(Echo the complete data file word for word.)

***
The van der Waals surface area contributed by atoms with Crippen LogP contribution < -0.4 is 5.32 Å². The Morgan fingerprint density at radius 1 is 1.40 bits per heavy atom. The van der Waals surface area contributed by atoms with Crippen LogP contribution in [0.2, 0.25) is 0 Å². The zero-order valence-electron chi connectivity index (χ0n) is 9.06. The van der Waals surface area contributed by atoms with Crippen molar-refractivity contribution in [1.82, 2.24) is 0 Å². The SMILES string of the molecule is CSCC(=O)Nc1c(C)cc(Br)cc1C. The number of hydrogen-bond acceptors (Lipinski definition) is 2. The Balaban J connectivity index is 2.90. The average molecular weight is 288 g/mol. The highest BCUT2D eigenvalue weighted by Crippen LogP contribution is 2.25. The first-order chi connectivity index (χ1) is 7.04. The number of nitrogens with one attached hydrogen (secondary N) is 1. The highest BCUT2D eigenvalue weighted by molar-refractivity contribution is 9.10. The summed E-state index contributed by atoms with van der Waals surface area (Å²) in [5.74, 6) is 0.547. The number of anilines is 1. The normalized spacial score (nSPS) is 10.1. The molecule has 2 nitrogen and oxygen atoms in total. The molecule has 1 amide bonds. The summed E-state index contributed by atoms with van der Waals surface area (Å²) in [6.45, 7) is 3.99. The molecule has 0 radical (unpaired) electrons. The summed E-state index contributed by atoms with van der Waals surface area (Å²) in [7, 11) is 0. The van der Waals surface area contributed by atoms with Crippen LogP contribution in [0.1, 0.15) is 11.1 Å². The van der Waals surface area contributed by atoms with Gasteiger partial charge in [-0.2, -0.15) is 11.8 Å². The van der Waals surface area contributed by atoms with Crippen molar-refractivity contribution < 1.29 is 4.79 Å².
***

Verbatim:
The van der Waals surface area contributed by atoms with Crippen LogP contribution < -0.4 is 5.32 Å². The Morgan fingerprint density at radius 1 is 1.40 bits per heavy atom. The van der Waals surface area contributed by atoms with Crippen LogP contribution in [0.2, 0.25) is 0 Å². The zero-order valence-electron chi connectivity index (χ0n) is 9.06. The van der Waals surface area contributed by atoms with Crippen molar-refractivity contribution in [1.82, 2.24) is 0 Å². The SMILES string of the molecule is CSCC(=O)Nc1c(C)cc(Br)cc1C. The number of hydrogen-bond acceptors (Lipinski definition) is 2. The Balaban J connectivity index is 2.90. The average molecular weight is 288 g/mol. The highest BCUT2D eigenvalue weighted by Crippen LogP contribution is 2.25. The first-order chi connectivity index (χ1) is 7.04. The number of nitrogens with one attached hydrogen (secondary N) is 1. The highest BCUT2D eigenvalue weighted by molar-refractivity contribution is 9.10. The summed E-state index contributed by atoms with van der Waals surface area (Å²) in [5.74, 6) is 0.547. The number of anilines is 1. The normalized spacial score (nSPS) is 10.1. The molecule has 2 nitrogen and oxygen atoms in total. The molecule has 1 amide bonds. The summed E-state index contributed by atoms with van der Waals surface area (Å²) in [6.45, 7) is 3.99. The molecule has 0 radical (unpaired) electrons. The summed E-state index contributed by atoms with van der Waals surface area (Å²) in [7, 11) is 0. The van der Waals surface area contributed by atoms with Crippen LogP contribution in [0.1, 0.15) is 11.1 Å². The van der Waals surface area contributed by atoms with Gasteiger partial charge in [-0.2, -0.15) is 11.8 Å². The van der Waals surface area contributed by atoms with Crippen molar-refractivity contribution < 1.29 is 4.79 Å².